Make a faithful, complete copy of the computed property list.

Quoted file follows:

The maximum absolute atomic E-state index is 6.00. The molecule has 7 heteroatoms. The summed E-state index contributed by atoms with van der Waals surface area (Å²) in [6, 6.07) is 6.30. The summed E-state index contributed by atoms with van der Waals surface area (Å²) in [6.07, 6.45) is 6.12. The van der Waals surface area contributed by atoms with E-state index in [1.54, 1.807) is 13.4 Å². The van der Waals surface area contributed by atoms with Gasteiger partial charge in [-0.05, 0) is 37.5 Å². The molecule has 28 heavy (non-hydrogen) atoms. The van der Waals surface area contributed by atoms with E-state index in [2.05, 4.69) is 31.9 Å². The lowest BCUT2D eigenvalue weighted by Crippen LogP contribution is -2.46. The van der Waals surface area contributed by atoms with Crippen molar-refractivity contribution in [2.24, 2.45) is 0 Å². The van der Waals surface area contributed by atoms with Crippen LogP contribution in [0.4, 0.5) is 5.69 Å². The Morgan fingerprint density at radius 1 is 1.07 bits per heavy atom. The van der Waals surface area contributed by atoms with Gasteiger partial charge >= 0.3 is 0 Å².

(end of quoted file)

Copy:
The maximum absolute atomic E-state index is 6.00. The molecule has 7 heteroatoms. The summed E-state index contributed by atoms with van der Waals surface area (Å²) in [6, 6.07) is 6.30. The summed E-state index contributed by atoms with van der Waals surface area (Å²) in [6.07, 6.45) is 6.12. The van der Waals surface area contributed by atoms with E-state index in [1.54, 1.807) is 13.4 Å². The van der Waals surface area contributed by atoms with Gasteiger partial charge in [-0.05, 0) is 37.5 Å². The molecule has 28 heavy (non-hydrogen) atoms. The van der Waals surface area contributed by atoms with E-state index in [2.05, 4.69) is 31.9 Å². The lowest BCUT2D eigenvalue weighted by Crippen LogP contribution is -2.46. The van der Waals surface area contributed by atoms with Crippen molar-refractivity contribution in [2.24, 2.45) is 0 Å². The van der Waals surface area contributed by atoms with Crippen LogP contribution in [0.4, 0.5) is 5.69 Å². The Morgan fingerprint density at radius 1 is 1.07 bits per heavy atom. The van der Waals surface area contributed by atoms with Gasteiger partial charge >= 0.3 is 0 Å².